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Jorge Arce will retire if he loses on January 30

Mexican warrior Jorge Arce is gearing up for a January 30 bout against Angky Angkota in Mexico, part of the new "Top Rank Live" series on FOX Sports en Espanol.

Should Arce lose that fight, he tells ESTO (link via that he will retire from boxing, and that no matter what, 2010 will be his final year in the sport.

"I'm training hard for Angkota, because if I lose it's going to be my retirement. Either way this will be my last year as a boxer," said Arce to ESTO. "Angky likes to fight, so I should give an excellent performance for the people. I will not disrespect him, I expect a tough contest. When I leave this sport I will be commentator for TV Azteca. I've made a decision to hang up his gloves and I spoke with my family. I have two girls and another on the way. We must recognize that what goes up will eventually come down over time."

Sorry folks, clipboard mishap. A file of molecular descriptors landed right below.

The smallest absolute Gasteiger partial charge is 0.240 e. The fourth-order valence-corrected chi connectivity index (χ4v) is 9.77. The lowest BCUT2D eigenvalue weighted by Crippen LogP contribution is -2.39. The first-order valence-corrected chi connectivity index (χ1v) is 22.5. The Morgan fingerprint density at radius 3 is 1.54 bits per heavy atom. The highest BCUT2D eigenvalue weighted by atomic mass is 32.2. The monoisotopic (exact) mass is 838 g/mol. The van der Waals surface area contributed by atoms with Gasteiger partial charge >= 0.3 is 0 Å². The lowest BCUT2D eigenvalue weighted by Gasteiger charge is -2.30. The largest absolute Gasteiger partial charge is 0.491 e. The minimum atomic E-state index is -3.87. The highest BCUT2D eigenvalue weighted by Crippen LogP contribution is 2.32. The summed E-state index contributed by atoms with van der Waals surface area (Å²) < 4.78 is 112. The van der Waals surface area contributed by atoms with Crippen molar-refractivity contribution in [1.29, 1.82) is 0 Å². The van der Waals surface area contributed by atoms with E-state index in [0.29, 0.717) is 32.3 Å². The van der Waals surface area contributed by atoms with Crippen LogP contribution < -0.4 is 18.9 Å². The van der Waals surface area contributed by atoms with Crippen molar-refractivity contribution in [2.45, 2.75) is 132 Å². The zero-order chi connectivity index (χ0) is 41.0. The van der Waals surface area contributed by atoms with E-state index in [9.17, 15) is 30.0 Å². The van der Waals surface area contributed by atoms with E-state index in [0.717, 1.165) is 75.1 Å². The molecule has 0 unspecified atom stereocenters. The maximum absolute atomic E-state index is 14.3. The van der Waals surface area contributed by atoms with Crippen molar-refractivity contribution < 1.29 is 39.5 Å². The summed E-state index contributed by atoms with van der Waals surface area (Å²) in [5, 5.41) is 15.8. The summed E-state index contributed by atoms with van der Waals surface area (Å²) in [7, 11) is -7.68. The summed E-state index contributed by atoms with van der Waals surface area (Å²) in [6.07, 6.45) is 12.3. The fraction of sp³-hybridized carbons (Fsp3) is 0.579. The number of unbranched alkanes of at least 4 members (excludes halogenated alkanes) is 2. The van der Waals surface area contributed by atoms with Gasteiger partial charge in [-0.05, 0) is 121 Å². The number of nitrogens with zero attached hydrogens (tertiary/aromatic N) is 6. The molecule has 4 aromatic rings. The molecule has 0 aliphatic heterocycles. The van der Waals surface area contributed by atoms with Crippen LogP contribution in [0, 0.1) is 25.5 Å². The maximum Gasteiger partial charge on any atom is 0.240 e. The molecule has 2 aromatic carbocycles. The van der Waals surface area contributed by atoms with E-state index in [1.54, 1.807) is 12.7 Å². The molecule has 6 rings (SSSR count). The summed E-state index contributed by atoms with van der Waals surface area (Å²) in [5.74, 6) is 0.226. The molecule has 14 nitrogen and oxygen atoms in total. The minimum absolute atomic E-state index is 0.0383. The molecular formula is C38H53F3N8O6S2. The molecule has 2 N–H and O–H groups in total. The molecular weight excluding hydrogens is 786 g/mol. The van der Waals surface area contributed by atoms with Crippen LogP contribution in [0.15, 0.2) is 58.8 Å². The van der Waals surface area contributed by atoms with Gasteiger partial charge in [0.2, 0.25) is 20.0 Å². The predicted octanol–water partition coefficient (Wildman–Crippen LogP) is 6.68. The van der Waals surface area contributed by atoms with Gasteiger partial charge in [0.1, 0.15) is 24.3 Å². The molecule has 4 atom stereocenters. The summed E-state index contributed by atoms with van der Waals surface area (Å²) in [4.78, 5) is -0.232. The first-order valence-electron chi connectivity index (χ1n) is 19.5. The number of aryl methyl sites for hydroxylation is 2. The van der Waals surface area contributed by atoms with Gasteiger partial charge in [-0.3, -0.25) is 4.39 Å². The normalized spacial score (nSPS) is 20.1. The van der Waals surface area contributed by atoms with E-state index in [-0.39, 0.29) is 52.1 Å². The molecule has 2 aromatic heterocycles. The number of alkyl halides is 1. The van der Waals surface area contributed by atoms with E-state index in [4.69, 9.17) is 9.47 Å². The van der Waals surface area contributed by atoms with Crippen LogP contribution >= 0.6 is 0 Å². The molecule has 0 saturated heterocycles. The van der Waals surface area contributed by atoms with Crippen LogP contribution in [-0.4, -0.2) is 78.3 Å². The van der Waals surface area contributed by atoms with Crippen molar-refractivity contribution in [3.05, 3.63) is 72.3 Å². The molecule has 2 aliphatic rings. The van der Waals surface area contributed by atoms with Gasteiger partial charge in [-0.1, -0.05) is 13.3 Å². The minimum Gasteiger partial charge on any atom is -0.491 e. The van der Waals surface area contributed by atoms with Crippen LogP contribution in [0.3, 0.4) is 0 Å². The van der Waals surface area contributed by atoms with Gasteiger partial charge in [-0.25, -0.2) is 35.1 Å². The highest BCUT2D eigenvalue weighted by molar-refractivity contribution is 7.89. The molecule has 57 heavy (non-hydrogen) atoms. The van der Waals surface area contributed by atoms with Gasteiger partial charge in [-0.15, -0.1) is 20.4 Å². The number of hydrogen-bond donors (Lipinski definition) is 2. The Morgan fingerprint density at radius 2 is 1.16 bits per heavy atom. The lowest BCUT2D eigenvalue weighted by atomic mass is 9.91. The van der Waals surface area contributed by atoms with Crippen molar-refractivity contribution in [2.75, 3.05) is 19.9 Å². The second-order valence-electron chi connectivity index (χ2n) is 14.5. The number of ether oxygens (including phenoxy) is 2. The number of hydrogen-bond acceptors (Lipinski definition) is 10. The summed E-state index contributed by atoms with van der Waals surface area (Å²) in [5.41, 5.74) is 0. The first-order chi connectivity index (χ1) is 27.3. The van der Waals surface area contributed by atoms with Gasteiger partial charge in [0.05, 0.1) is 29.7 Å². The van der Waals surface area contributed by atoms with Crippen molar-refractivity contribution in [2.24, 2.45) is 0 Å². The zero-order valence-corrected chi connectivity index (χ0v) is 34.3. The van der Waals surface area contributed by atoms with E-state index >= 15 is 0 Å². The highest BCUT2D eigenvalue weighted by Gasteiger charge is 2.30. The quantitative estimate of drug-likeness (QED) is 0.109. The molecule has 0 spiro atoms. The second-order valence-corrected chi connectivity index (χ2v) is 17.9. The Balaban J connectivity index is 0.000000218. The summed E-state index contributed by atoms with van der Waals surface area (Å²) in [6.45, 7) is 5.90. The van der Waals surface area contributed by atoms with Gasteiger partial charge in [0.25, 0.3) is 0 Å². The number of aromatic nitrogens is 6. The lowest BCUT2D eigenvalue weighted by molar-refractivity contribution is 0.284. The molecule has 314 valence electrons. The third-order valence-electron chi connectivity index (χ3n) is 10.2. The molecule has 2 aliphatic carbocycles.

Arce, 30, has been clearly on the decline for a good while now. It first became unquestionably clear when he was torn apart by Cristian Mijares in 2007. Since then, he's beaten fringe contenders, but when he got another shot at a major fight in February 2009 against Vic Darchinyan, he was punished until his corner threw in the towel in the 11th round.

Bob Arum made a stink about Arce's corner not knowing how to handle a southpaw, so Arce went to work with Nacho Beristain as his new trainer. He knocked out Fernando Lumacad in three, but then was again beaten easily in September, this time by Simphiwe Nongqayi. No respect to Nongqayi, but we're not exactly talking the '07 version of Mijares or that red-hot '09 version of Darchinyan here.

Arce looked flat-out shot in his last fight, but guess what? He's probably going to win another title at 115 pounds, since his fight with Angkota has been ludicrously sanctioned by the WBO for their vacant title. The Indonesian Angkota (23-4, 14 KO) does have wins over Sonny Boy Jaro and Donnie Nietes, but hasn't fought anyone of worth since losing to AJ Banal in 2006. Since then, he's won six straight fights -- two of them over debuting boxers, and the others against guys with incoming records of 4-4, 13-9-5, 2-1 and 10-16.

Fight #1283849 to serve as a great example of why boxing fans that pay any attention truly hate the sanctioning bodies and their incessant BS.

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